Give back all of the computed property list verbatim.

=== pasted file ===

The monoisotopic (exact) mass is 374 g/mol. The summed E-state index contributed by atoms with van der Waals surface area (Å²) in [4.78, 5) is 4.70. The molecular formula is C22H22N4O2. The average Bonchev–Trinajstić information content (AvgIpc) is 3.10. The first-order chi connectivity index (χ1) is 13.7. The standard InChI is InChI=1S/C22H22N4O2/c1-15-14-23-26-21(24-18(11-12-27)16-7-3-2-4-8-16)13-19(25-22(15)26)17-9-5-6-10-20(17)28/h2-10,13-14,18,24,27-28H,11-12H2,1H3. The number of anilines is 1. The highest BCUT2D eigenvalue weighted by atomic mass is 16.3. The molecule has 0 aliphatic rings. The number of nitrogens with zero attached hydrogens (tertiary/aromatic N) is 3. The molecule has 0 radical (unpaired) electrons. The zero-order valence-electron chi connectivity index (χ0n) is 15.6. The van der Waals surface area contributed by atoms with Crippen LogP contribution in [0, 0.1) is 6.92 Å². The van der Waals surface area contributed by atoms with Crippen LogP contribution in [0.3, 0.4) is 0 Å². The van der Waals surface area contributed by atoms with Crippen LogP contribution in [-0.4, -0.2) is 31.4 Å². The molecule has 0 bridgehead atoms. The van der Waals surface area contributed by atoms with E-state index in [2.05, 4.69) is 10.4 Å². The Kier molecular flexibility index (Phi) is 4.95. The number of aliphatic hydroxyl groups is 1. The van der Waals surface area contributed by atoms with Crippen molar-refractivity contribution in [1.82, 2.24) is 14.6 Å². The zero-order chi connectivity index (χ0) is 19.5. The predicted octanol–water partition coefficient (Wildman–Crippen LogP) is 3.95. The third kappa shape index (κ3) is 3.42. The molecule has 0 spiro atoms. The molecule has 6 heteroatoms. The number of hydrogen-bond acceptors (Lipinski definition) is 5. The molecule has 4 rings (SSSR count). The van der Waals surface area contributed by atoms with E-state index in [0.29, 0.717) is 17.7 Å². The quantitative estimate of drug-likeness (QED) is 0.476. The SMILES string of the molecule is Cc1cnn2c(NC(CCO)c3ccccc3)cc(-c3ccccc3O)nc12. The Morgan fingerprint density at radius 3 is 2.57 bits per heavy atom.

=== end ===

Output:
The monoisotopic (exact) mass is 374 g/mol. The summed E-state index contributed by atoms with van der Waals surface area (Å²) in [4.78, 5) is 4.70. The molecular formula is C22H22N4O2. The average Bonchev–Trinajstić information content (AvgIpc) is 3.10. The first-order chi connectivity index (χ1) is 13.7. The standard InChI is InChI=1S/C22H22N4O2/c1-15-14-23-26-21(24-18(11-12-27)16-7-3-2-4-8-16)13-19(25-22(15)26)17-9-5-6-10-20(17)28/h2-10,13-14,18,24,27-28H,11-12H2,1H3. The number of anilines is 1. The highest BCUT2D eigenvalue weighted by atomic mass is 16.3. The molecule has 0 aliphatic rings. The number of nitrogens with zero attached hydrogens (tertiary/aromatic N) is 3. The molecule has 0 radical (unpaired) electrons. The zero-order valence-electron chi connectivity index (χ0n) is 15.6. The van der Waals surface area contributed by atoms with Crippen LogP contribution in [0, 0.1) is 6.92 Å². The van der Waals surface area contributed by atoms with Crippen LogP contribution in [0.3, 0.4) is 0 Å². The van der Waals surface area contributed by atoms with Crippen LogP contribution in [-0.4, -0.2) is 31.4 Å². The molecule has 0 bridgehead atoms. The van der Waals surface area contributed by atoms with E-state index in [2.05, 4.69) is 10.4 Å². The Kier molecular flexibility index (Phi) is 4.95. The number of aliphatic hydroxyl groups is 1. The van der Waals surface area contributed by atoms with Crippen molar-refractivity contribution in [1.82, 2.24) is 14.6 Å². The zero-order chi connectivity index (χ0) is 19.5. The predicted octanol–water partition coefficient (Wildman–Crippen LogP) is 3.95. The third kappa shape index (κ3) is 3.42. The molecule has 0 spiro atoms. The molecule has 6 heteroatoms. The number of hydrogen-bond acceptors (Lipinski definition) is 5. The molecule has 4 rings (SSSR count). The van der Waals surface area contributed by atoms with E-state index in [0.29, 0.717) is 17.7 Å². The quantitative estimate of drug-likeness (QED) is 0.476. The SMILES string of the molecule is Cc1cnn2c(NC(CCO)c3ccccc3)cc(-c3ccccc3O)nc12. The Morgan fingerprint density at radius 3 is 2.57 bits per heavy atom.